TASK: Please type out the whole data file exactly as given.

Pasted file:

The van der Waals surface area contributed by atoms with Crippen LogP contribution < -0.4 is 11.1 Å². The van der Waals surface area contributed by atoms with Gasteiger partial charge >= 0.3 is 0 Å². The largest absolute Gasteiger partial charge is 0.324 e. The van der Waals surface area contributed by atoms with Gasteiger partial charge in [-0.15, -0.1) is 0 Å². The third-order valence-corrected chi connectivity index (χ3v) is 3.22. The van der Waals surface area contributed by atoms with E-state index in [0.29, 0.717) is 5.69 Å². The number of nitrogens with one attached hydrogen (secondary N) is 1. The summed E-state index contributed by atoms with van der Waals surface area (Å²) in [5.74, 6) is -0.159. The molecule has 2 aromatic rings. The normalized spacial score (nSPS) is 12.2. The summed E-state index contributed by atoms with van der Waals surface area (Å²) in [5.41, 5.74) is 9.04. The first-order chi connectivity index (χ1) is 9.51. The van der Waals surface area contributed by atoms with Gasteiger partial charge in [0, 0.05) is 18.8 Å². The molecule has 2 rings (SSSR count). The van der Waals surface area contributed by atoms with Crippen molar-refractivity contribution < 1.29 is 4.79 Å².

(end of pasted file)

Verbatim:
The van der Waals surface area contributed by atoms with Crippen LogP contribution < -0.4 is 11.1 Å². The van der Waals surface area contributed by atoms with Gasteiger partial charge >= 0.3 is 0 Å². The largest absolute Gasteiger partial charge is 0.324 e. The van der Waals surface area contributed by atoms with Gasteiger partial charge in [-0.15, -0.1) is 0 Å². The third-order valence-corrected chi connectivity index (χ3v) is 3.22. The van der Waals surface area contributed by atoms with E-state index in [0.29, 0.717) is 5.69 Å². The number of nitrogens with one attached hydrogen (secondary N) is 1. The summed E-state index contributed by atoms with van der Waals surface area (Å²) in [5.74, 6) is -0.159. The molecule has 2 aromatic rings. The normalized spacial score (nSPS) is 12.2. The summed E-state index contributed by atoms with van der Waals surface area (Å²) in [5.41, 5.74) is 9.04. The first-order chi connectivity index (χ1) is 9.51. The van der Waals surface area contributed by atoms with Gasteiger partial charge in [0, 0.05) is 18.8 Å². The molecule has 2 rings (SSSR count). The van der Waals surface area contributed by atoms with Crippen molar-refractivity contribution < 1.29 is 4.79 Å².